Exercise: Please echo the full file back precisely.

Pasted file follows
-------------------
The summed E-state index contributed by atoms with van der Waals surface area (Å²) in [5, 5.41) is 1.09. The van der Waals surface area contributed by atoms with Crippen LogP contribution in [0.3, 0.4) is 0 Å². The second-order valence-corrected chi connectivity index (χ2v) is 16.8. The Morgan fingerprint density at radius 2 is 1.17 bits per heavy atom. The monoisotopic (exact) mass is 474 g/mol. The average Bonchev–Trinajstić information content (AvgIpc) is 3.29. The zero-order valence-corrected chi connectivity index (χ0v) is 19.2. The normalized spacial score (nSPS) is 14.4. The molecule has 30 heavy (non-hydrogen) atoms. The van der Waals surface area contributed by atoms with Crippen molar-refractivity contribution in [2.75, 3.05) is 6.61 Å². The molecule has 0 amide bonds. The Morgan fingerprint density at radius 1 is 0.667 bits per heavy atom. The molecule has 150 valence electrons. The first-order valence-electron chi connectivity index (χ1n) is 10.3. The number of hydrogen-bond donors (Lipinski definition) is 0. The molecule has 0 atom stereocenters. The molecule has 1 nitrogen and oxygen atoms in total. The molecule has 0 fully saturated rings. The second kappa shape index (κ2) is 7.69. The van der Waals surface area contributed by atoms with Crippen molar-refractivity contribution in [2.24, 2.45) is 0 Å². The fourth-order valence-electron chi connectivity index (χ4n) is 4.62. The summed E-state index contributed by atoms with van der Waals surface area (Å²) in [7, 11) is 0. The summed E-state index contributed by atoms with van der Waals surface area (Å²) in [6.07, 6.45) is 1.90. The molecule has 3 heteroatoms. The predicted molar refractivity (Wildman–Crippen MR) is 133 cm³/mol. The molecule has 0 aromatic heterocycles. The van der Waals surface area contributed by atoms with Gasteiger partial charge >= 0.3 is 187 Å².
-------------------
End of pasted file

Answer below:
The summed E-state index contributed by atoms with van der Waals surface area (Å²) in [5, 5.41) is 1.09. The van der Waals surface area contributed by atoms with Crippen LogP contribution in [0.3, 0.4) is 0 Å². The second-order valence-corrected chi connectivity index (χ2v) is 16.8. The Morgan fingerprint density at radius 2 is 1.17 bits per heavy atom. The monoisotopic (exact) mass is 474 g/mol. The average Bonchev–Trinajstić information content (AvgIpc) is 3.29. The zero-order valence-corrected chi connectivity index (χ0v) is 19.2. The normalized spacial score (nSPS) is 14.4. The molecule has 30 heavy (non-hydrogen) atoms. The van der Waals surface area contributed by atoms with Crippen molar-refractivity contribution in [2.75, 3.05) is 6.61 Å². The molecule has 0 amide bonds. The Morgan fingerprint density at radius 1 is 0.667 bits per heavy atom. The molecule has 150 valence electrons. The first-order valence-electron chi connectivity index (χ1n) is 10.3. The number of hydrogen-bond donors (Lipinski definition) is 0. The molecule has 0 atom stereocenters. The molecule has 1 nitrogen and oxygen atoms in total. The molecule has 0 fully saturated rings. The second kappa shape index (κ2) is 7.69. The van der Waals surface area contributed by atoms with Crippen molar-refractivity contribution in [2.24, 2.45) is 0 Å². The fourth-order valence-electron chi connectivity index (χ4n) is 4.62. The summed E-state index contributed by atoms with van der Waals surface area (Å²) in [7, 11) is 0. The summed E-state index contributed by atoms with van der Waals surface area (Å²) in [6.07, 6.45) is 1.90. The molecule has 3 heteroatoms. The predicted molar refractivity (Wildman–Crippen MR) is 133 cm³/mol. The molecule has 0 aromatic heterocycles. The van der Waals surface area contributed by atoms with Gasteiger partial charge >= 0.3 is 187 Å².